Last Saturday I faced the sad realization that the holding tank is full. I was surprised to have made it six weeks, but now I am forced to go ashore 100% of the time until I can get the boat pumped out. It appears that all the marinas have winterized their pump out stations, so my only hope may be getting one of the larger liveaboard marinas to let me come into a transient slip and use their dock cart pump out; I will call tomorrow and see if I can swing it. Otherwise, I am facing a couple of months without being able to use the head aboard at all. And I still need to replace the vent hose...a job that will be much less painful if the holding tank is empty at the time. I just do not understand why there isn't a pump out truck to service the many, many liveaboards who stay aboard throughout the winter here in Annapolis. Any investors out there want to help me buy a "honeywagon?"

Friday, January 18, 2013

pink jobs and...more pink jobs

Over on this liveaboard/cruiser blogroll The Monkey's Fist they've been posting links to various bloggers' posts on "pink and blue jobs," i.e. the division of labor aboard. Having such a division of labor is a luxury I don't have since I am the only one aboard with thumbs. (My crew are one goofy Labrador and two high-and-mighty cats). So, there are jobs I know how to do (pink jobs), jobs I do anyway (yep, pink again), and jobs I have to learn to do (pink again!). It's a good thing my favorite color is purple--a perfect blend of pink and blue!

Back when I was married, I left certain things to my now-ex: killing beast over fire (a/k/a grilling), lifting heavy stuff, and reaching tall stuff. Then I realized buying a hand truck for heavy stuff and a step ladder for tall jobs was a lot less expensive (financially and emotionally) than being married. I tell dads to arm their daughters early with these simple tools so they don't have to depend on some guy to do stuff for them. Guys just break everything anyway because they have a tendency to try to force things to fit where they won't (and, yes, I do mean both when assembling IKEA furniture and in the bedroom).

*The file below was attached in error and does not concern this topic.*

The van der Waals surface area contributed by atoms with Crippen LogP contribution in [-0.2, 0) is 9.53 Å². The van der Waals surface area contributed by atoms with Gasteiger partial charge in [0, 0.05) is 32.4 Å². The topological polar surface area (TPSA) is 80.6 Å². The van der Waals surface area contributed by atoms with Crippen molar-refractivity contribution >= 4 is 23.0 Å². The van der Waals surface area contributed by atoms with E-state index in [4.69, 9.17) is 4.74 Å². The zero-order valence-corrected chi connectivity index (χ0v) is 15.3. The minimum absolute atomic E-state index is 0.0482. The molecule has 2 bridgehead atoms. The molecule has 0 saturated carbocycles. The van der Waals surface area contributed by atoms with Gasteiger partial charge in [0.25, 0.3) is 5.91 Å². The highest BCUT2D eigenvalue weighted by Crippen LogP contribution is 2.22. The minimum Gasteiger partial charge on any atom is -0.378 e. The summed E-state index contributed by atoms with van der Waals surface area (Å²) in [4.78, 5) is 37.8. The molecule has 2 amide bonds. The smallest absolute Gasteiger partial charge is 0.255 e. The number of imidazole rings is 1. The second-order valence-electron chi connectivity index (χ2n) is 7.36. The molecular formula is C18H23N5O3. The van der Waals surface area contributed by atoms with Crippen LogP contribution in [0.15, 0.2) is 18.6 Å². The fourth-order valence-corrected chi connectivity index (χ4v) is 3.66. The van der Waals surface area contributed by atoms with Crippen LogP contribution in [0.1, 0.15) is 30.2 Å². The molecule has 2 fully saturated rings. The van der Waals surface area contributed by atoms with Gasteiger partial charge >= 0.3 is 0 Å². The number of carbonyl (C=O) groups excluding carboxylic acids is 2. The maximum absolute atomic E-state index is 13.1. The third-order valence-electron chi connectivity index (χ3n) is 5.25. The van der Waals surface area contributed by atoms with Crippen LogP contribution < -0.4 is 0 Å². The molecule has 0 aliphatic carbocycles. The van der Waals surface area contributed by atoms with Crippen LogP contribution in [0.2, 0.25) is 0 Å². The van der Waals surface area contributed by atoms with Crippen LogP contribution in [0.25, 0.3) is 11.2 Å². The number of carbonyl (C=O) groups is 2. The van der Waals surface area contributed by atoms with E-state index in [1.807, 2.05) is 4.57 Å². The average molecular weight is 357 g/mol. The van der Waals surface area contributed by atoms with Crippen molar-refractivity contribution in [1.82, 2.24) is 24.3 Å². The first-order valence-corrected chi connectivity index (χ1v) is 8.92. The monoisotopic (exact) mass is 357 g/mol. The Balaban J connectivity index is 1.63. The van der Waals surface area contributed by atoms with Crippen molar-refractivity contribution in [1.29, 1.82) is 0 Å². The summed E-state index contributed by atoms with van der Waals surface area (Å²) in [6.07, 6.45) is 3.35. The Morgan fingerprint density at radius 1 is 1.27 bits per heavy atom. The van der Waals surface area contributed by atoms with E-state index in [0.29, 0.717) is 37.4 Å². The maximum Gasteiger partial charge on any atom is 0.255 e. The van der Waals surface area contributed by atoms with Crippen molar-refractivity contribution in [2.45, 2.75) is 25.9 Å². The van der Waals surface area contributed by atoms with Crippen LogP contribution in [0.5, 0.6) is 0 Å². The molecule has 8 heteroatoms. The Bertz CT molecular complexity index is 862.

The lack of blue jobs started even before I moved aboard. The realization hit me the morning Hunter proudly left a dead mouse on the kitchen floor two years ago and there was no guy to remove the icky dead thing from my home for me. I had to suck it up and "man up" (an odd phrase since women really do have better pain tolerance and endurance) and do for myself. There are things I do have to get help with because nothing I do will ever give me the upper body strength of a guy and there are jobs where I just don't have the technical knowledge yet. For those jobs I enlist a guy to help who will show and teach me every step of the way so in the future I can minimize the need for helpers. But even the biggest, strongest guy needs someone to catch a line or help with the many two-person jobs on a boat, so I don't kick myself too much for being willing to both accept and offer a helping hand.

So, my pink jobs include the usual cleaning and galley duties, but also changing holding tank vent hoses, cleaning the bilge, filling water and fuel tanks, plugging hoses, tracking down leaks, and storm preparation. I'll be the one to change the oil, learn how to fix the diesel engine, and troubleshoot the various things that constantly break on a boat. And that's just fine. I kick myself every day for sitting back much of my life and letting guys do all the dirty, hard "guy" jobs. That complacency left me at a huge disadvantage being dependent on others for many things. Even if one has a guy to handle all the "blue" jobs, what if he has the big one or falls overboard at sea? I want to be able to at least passably handle whatever job may arise on the life, those of my pack, and my home depend on it.

I long believed that in a relationship it is important for each person to have their "territory" the other doesn't try to take over. That is why I left grilling to guys and they were only allowed in my kitchen as prep cooks and dishwashers. They get their turf and I get mine. I still think having such territory is important and healthy, but I think both parties should know how and be able to do every job in case of emergency, illness, death, or just relationship implosion.

On my boat, I guess all the jobs are purple (and, yeah, Go Ravens!).

For more posts on this topic, visit The Monkey's Fist.

Thursday, January 17, 2013

blue all around (a/k/a project: tarping over)

Yesterday I did a most "craptacular" job at tarping over the boat. Using cord was a hassle and difficult to adjust. I wasn't able to get the angles and tautness I wanted. Today I bought two additional tarps and set out to do a better job. I removed all the cord and went with my initial plan: bungie cords. I used an entire bag of 18, and will need to buy more so I can add the third tarp on the foredeck. But today I did manage to tarp over the side decks and get the rooftop air conditioner covered--rain had come through it and onto my blanket a couple of nights ago. I also put a small tarp over the bimini; snow and rain can still settle there, so I will still need to knock any off, but it will ease the strain on the aging canvas and be far more water resistant.